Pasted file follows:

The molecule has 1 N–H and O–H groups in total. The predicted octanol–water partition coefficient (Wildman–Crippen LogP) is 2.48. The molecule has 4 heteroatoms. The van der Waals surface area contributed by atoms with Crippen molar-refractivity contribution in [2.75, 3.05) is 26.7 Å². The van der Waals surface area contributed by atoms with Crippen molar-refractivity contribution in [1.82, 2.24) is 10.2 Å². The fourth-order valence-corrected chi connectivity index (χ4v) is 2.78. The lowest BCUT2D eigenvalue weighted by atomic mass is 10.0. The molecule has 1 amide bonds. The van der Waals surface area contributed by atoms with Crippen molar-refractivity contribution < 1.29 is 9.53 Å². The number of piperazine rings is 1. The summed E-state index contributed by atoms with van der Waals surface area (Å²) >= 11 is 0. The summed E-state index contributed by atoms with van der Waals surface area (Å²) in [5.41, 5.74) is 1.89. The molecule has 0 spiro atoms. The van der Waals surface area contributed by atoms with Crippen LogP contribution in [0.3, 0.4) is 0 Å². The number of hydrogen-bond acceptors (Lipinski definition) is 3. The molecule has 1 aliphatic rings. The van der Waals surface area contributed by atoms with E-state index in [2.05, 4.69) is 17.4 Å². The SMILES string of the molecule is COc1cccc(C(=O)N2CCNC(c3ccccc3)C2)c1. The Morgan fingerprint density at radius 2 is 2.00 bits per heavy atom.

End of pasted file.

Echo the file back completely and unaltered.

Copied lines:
The molecule has 1 N–H and O–H groups in total. The predicted octanol–water partition coefficient (Wildman–Crippen LogP) is 2.48. The molecule has 4 heteroatoms. The van der Waals surface area contributed by atoms with Crippen molar-refractivity contribution in [2.75, 3.05) is 26.7 Å². The van der Waals surface area contributed by atoms with Crippen molar-refractivity contribution in [1.82, 2.24) is 10.2 Å². The fourth-order valence-corrected chi connectivity index (χ4v) is 2.78. The lowest BCUT2D eigenvalue weighted by atomic mass is 10.0. The molecule has 1 amide bonds. The van der Waals surface area contributed by atoms with Crippen molar-refractivity contribution < 1.29 is 9.53 Å². The number of piperazine rings is 1. The summed E-state index contributed by atoms with van der Waals surface area (Å²) >= 11 is 0. The summed E-state index contributed by atoms with van der Waals surface area (Å²) in [5.41, 5.74) is 1.89. The molecule has 0 spiro atoms. The van der Waals surface area contributed by atoms with Crippen LogP contribution in [0.3, 0.4) is 0 Å². The number of hydrogen-bond acceptors (Lipinski definition) is 3. The molecule has 1 aliphatic rings. The van der Waals surface area contributed by atoms with E-state index in [2.05, 4.69) is 17.4 Å². The SMILES string of the molecule is COc1cccc(C(=O)N2CCNC(c3ccccc3)C2)c1. The Morgan fingerprint density at radius 2 is 2.00 bits per heavy atom.